Tech stack matters. OK I just said tech stack doesn't matter, but hear me out. If you hear Python dev vs C++ dev, you think very different things, right? That's because certain tools are really good at certain jobs. If you're not sure what you want to do, just do Java. It's a shitty programming language that's good at almost everything.
The greatest programming language ever is lisp. I should learn lisp.
For beginners, the most lucrative programming language to learn is SQL. Fuck all other languages. If you know SQL and nothing else, you can make bank. Payroll specialtist? Maybe 50k. Payroll specialist who knows SQL? 90k. Average joe with organizational skills at big corp? $40k. Average joe with organization skills AND sql? Call yourself a PM and earn $150k.
Tests are important but TDD is a damn cult.
Cushy government jobs are not what they are cracked up to be, at least for early to mid-career engineers. Sure, $120k + bennies + pension sound great, but you'll be selling your soul to work on esoteric proprietary technology. Much respect to government workers but seriously there's a reason why the median age for engineers at those places is 50+. Advice does not apply to government contractors.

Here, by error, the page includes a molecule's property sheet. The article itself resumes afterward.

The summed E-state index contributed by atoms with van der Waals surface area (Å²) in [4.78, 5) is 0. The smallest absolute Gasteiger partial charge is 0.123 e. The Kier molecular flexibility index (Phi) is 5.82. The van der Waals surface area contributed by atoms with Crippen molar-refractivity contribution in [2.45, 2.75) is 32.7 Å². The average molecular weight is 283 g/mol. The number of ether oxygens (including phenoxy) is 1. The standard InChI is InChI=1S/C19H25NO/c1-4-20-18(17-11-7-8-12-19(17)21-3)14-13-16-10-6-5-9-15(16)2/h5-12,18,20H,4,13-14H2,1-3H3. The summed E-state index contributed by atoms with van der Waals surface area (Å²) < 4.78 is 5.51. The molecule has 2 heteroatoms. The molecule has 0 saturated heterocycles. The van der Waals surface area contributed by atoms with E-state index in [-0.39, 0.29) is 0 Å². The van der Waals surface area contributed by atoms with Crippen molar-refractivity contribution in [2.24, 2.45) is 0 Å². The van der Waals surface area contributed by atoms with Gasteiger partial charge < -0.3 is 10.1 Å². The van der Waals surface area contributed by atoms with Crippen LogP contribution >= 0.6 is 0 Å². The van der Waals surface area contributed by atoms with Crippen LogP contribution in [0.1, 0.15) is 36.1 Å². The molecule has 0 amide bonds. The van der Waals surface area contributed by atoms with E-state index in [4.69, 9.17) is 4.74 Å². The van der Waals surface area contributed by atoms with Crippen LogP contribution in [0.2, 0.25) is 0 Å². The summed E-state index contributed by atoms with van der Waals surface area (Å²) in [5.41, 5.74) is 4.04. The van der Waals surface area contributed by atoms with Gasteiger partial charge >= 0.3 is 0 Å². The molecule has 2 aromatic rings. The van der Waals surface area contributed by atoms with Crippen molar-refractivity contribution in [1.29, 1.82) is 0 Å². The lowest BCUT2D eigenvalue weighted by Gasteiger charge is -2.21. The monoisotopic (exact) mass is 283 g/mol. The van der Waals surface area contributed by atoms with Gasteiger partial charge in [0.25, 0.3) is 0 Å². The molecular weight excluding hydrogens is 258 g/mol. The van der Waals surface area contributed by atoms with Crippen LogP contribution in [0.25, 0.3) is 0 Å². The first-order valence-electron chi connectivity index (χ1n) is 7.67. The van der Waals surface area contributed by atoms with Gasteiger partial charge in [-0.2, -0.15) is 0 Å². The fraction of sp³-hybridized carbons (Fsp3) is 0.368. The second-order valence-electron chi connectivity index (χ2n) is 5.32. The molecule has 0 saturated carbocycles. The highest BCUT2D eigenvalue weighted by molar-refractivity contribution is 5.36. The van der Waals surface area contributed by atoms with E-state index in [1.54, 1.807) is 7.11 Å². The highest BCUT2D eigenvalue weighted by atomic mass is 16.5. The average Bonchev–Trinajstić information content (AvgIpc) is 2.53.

Third party recruiters are leeches. However, if you find a good one, seriously develop a good relationship with them. They can help bootstrap your career. How do you know if you have a good one? If they've been a third party recruiter for more than 3 years, they're probably bad. The good ones typically become recruiters are large companies.